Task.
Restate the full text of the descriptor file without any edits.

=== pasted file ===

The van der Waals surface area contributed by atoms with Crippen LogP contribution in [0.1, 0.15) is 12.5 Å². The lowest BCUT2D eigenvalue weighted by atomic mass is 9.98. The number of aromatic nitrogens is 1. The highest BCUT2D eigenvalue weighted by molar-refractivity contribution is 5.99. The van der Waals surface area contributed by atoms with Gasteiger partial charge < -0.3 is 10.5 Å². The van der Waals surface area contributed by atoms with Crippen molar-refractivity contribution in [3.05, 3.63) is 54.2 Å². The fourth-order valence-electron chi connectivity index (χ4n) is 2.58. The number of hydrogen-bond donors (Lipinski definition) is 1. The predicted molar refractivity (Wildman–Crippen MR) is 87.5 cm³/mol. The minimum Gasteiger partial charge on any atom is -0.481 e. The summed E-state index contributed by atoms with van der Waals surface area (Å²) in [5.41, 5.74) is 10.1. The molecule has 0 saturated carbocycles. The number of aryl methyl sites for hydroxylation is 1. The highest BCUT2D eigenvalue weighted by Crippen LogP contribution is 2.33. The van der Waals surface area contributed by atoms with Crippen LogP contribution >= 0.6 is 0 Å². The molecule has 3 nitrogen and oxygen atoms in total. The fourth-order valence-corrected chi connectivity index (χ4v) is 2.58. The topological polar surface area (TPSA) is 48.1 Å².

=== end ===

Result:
The van der Waals surface area contributed by atoms with Crippen LogP contribution in [0.1, 0.15) is 12.5 Å². The lowest BCUT2D eigenvalue weighted by atomic mass is 9.98. The number of aromatic nitrogens is 1. The highest BCUT2D eigenvalue weighted by molar-refractivity contribution is 5.99. The van der Waals surface area contributed by atoms with Gasteiger partial charge < -0.3 is 10.5 Å². The van der Waals surface area contributed by atoms with Crippen molar-refractivity contribution in [3.05, 3.63) is 54.2 Å². The fourth-order valence-electron chi connectivity index (χ4n) is 2.58. The number of hydrogen-bond donors (Lipinski definition) is 1. The predicted molar refractivity (Wildman–Crippen MR) is 87.5 cm³/mol. The minimum Gasteiger partial charge on any atom is -0.481 e. The summed E-state index contributed by atoms with van der Waals surface area (Å²) in [5.41, 5.74) is 10.1. The molecule has 0 saturated carbocycles. The number of aryl methyl sites for hydroxylation is 1. The highest BCUT2D eigenvalue weighted by Crippen LogP contribution is 2.33. The van der Waals surface area contributed by atoms with Crippen LogP contribution >= 0.6 is 0 Å². The molecule has 3 nitrogen and oxygen atoms in total. The fourth-order valence-corrected chi connectivity index (χ4v) is 2.58. The topological polar surface area (TPSA) is 48.1 Å².